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Prosser and Creditor Agree: Examiner is Too Expensive

Aug. 30, 2007 — Jeffrey Prosser, owner of Innovative Telephone, and one of his major creditors, the Greenlight Companies, have finally agreed on something in the long, drawn-out bankruptcy case: The examiner of Prosser's finances appointed by the court is too expensive.
The two adversaries, separately, have filed complaints with the U.S. Bankruptcy Court about the bills filed by Steven A. Felsenthal, who has been retained by the court to sort out Prosser's complex finances. The examiner is a Dallas lawyer and is a former chief judge of the U.S. Bankruptcy Court in the Northern District of Texas.
First, there is Judge Felsenthal's personal bill (at $700 an hour) for $163,870 for the period March 12 to July 30. Then there are bills for the same period from two law firms retained by the examiner to help him with his work (a total of $274,033); the accountants' bill, $312,160; and finally some $46,000 in expenses incurred by all those listed earlier. The total comes close to $800,000.
In addition, and not counted above, are the fees and the expenses generated by Prosser's lawyers, Prosser's firms' lawyers, as well as the fees for another court-appointed official, the case trustee, and his collection of lawyers and accountants.
Lawyers' hourly fees cover more than the individual lawyer's wages; they also include the attorney's fringe benefits, wages and fringe benefits for clerical staff, rent, utilities, and the law firm's overhead and profits.
Both Prosser and Greenlight (which consists of the former minority stockholders in the predecessor company to Prosser's Innovative Communications Co.,) have focused on the examiner's fee structure because, among other things, it is subject to review by the bankruptcy court. The debtor in cases like this is expected to pay the costs of both the examiner and the case trustee, whose task is to manage the debtor's properties until the bankruptcy process is over. To the extent that the debtor uses money to pay these court-appointed officials, there is less money to pay the creditors later.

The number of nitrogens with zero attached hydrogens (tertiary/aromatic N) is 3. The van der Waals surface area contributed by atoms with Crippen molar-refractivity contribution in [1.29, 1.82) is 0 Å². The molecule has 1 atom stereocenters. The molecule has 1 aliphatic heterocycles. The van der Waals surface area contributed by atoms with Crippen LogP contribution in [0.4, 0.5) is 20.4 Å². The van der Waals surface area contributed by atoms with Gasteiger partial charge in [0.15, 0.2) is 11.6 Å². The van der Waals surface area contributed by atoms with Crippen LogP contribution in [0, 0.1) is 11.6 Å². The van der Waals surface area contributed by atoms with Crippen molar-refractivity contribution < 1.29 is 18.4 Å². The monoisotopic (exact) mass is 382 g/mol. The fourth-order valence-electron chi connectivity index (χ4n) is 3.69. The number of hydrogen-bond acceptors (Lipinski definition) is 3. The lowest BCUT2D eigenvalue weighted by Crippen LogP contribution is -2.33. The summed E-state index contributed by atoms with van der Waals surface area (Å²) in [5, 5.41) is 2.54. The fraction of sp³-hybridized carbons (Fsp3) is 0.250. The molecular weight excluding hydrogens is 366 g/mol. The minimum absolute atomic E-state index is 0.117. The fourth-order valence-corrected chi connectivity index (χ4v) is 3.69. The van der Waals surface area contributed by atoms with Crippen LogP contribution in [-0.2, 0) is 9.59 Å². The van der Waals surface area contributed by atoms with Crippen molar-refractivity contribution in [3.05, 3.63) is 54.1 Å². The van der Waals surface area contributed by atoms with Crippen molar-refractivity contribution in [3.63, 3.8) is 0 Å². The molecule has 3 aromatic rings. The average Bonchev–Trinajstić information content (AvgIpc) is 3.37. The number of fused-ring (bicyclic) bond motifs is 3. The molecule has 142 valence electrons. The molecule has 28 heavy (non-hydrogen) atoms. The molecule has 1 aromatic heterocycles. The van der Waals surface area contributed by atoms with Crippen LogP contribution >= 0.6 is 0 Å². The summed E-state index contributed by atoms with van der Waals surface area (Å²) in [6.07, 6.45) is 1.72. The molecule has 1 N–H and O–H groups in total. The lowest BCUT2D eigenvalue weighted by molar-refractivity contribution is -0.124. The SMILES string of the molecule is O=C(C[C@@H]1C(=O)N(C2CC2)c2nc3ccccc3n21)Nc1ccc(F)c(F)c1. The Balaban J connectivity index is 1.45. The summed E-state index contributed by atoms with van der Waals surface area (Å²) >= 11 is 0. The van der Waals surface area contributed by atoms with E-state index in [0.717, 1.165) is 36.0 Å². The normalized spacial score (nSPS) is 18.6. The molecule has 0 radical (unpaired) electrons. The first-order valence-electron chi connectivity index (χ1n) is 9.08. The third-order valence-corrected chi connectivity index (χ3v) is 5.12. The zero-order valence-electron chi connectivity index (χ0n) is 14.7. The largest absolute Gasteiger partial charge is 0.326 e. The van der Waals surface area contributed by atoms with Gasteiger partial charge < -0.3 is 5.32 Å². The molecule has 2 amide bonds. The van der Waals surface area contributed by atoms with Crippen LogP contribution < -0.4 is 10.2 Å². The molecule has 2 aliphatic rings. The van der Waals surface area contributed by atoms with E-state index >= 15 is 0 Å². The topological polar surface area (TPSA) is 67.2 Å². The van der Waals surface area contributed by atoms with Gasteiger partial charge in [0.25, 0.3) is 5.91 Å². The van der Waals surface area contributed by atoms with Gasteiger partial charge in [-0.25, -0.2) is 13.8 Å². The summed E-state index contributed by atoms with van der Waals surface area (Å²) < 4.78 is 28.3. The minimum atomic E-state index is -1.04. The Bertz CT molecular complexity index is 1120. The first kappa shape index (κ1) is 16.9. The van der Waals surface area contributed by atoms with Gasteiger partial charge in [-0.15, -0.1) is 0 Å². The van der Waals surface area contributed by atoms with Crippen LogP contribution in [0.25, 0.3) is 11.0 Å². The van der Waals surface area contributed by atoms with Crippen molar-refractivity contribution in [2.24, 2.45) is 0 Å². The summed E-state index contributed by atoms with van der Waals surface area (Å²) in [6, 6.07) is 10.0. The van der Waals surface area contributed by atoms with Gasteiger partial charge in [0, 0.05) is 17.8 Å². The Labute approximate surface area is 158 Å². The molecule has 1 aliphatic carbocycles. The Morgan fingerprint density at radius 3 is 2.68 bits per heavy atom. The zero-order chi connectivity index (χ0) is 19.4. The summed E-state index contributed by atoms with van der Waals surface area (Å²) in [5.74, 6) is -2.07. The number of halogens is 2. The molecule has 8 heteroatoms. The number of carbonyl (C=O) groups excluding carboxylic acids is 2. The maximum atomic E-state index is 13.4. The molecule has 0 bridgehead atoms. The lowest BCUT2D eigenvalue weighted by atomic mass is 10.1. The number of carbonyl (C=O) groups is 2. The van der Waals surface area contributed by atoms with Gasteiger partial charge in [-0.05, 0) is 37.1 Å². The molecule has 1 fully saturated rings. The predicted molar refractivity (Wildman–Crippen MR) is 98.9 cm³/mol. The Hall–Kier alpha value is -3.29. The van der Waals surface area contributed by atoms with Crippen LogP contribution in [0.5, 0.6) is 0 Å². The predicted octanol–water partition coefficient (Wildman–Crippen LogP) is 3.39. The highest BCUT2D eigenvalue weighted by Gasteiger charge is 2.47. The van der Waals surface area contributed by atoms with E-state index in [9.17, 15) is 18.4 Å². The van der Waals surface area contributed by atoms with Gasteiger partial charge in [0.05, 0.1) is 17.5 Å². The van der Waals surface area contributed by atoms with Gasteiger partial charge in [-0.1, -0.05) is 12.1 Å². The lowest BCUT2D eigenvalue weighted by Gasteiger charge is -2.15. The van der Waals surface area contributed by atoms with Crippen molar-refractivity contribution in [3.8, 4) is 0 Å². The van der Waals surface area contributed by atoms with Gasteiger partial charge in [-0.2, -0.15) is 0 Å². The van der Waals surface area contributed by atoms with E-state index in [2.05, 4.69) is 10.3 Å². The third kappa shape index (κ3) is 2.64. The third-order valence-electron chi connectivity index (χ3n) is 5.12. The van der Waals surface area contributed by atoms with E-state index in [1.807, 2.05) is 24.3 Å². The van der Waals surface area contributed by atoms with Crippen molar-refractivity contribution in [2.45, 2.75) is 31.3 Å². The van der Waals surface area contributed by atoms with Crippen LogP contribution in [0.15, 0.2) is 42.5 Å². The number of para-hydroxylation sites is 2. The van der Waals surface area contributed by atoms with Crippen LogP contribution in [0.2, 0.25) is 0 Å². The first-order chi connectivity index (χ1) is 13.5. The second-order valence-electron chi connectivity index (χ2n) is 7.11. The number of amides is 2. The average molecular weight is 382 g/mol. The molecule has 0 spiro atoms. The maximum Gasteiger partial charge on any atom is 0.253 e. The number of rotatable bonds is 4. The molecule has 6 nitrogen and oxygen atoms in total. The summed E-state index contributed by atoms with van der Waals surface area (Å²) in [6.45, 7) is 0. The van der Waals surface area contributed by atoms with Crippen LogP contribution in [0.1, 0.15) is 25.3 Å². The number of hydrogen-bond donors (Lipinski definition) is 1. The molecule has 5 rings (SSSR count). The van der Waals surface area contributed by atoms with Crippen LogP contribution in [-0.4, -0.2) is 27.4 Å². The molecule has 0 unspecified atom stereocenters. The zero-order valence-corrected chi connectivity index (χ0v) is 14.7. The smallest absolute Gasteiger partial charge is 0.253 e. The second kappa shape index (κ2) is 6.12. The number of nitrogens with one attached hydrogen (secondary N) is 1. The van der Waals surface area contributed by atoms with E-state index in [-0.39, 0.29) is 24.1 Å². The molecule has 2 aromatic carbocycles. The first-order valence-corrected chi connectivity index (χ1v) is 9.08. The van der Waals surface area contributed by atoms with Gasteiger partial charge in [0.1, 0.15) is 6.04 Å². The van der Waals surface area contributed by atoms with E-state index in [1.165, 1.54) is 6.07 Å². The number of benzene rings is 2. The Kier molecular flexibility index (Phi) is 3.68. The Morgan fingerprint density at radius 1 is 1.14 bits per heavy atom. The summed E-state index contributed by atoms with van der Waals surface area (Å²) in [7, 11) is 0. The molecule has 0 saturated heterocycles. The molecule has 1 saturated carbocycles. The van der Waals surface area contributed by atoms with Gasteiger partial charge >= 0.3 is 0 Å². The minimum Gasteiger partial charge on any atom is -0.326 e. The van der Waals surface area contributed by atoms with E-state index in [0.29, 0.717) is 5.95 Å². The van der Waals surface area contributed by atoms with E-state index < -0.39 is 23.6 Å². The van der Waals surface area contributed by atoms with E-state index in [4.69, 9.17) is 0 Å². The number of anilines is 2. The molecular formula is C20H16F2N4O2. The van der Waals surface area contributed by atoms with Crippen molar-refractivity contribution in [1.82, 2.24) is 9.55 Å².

Given the large number of words these competing lawyers use against each other in other filings, the arguments in the case of the examiner are relatively spare. Prosser's lawyers say: "None of these applicants [i.e. those submitting the bills] provides more than a one-paragraph description regarding the activities [examiner investigation] which are general in nature compared to the excessive amount of time billed."
Greenlight's lawyers say: "…the scope and length of the Examiner's examination exceeded what was necessary and, thus, the compensation and fees sought by the Applicants is excessive in the context of Mr. Prosser's individual Chapter 11 case."
Prosser's lawyers urge the court to reduce fees "to a reasonable amount" and Greenlight's suggest that they be cut in half.
On Felsenthal's resume (found on Google), he is listed as a "stockholder" in the Dallas law firm of Stutzman, Bromberg, Esserman & Plifka. Stutzman also happens to be the law firm that has billed the most for services to the examiner — $216,858.
Then there is the question of the what part of this legal pie goes to Virgin Islands firms, bearing in mind that the examiner, the Stutzman law firm, and the accounting firm (which billed $312,160) are all based in Dallas. The total from the examiner's operations to the Texas individual and firms comes to about 92 percent of these professional fees, with the remaining 8 percent (some $57,175) going to Nichols, Newman, Logan & Grey of St. Croix.
There is a similar mainland tilt to the distribution of legal fees paid by Prosser's Innovative Communications Co., according to the June 30 report to the court filed by Stan Springel, the court-appointed case trustee. The "cumulative petition to June 30, 2007" amount according to Springel's report was $1.5 million to Shearman & Sterling of New York (or 87 percent of the total), $154,345 to Richards, Layton & Finger of Wilmington, Delaware (or 9 percent), and $74,837 to Dudley Clark & Chan of St. Thomas (or 4 percent).
Other fees paid by other players in this case may have different geographical distribution patterns.